Samples of cooking oil and leftover food taken from an Indian school where 23 children died after eating lunch this past week were contaminated with "very toxic" levels of an agricultural pesticide, police said Saturday.
Ravindra Kumar, the additional director general of police in the city of Patna, told reporters that forensic tests revealed that the samples contained the pesticide monocrotophos in levels that were "very toxic" for humans.
The free midday meal was served to the children Tuesday in Gandamal village in Masrakh block, 80 kilometres north of Patna, the Bihar state capital.
Twenty-three children between the ages of five and 12 died from eating the meal and many others fell ill.
No arrests have been made in the case.
Authorities discovered a container of insecticide in the school's cooking area next to the vegetable oil and mustard oil, but it wasn't yet known if that container was the source, officials have said.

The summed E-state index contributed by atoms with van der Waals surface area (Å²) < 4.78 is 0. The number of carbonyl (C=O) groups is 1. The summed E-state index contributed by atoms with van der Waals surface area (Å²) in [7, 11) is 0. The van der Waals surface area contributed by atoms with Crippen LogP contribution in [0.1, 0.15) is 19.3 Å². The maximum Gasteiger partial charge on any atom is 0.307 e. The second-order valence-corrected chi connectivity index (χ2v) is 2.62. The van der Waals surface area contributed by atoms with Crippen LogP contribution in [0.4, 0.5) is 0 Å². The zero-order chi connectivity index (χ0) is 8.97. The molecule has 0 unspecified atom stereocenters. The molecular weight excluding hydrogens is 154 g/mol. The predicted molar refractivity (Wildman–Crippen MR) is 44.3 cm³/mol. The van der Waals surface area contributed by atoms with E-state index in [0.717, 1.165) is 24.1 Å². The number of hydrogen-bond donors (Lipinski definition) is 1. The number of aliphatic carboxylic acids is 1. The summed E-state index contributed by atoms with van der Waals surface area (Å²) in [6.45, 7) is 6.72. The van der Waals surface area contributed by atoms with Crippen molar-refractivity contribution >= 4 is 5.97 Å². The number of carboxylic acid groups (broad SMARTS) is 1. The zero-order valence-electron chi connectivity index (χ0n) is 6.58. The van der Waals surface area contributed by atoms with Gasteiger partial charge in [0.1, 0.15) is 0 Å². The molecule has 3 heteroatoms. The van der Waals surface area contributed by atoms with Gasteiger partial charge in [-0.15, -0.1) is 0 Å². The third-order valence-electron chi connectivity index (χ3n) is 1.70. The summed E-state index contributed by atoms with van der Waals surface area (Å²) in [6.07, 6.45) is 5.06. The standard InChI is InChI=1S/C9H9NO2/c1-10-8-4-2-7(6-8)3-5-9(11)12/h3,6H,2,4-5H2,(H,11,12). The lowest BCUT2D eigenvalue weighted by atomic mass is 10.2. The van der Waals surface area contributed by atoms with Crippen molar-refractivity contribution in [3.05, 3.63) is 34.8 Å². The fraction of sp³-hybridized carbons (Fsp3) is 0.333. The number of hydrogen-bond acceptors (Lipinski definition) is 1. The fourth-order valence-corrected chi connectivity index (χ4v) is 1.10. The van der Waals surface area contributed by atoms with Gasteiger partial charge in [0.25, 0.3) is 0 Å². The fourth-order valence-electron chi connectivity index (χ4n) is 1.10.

India's midday meal plan is one of the world's biggest school nutrition programs. State governments can decide on menus and timings of the meals, depending on local conditions and availability of food rations.
It is seen as an incentive for poor parents to send their children to school and currently covers some 120 million children across the country.
It's also part of an effort to address concerns about malnutrition, which the government says nearly half of all Indian children suffer from.
While complaints about the quality of the food served and the lack of hygiene in the program are routine, the incident in Bihar appeared to be unprecedented for the massive food program.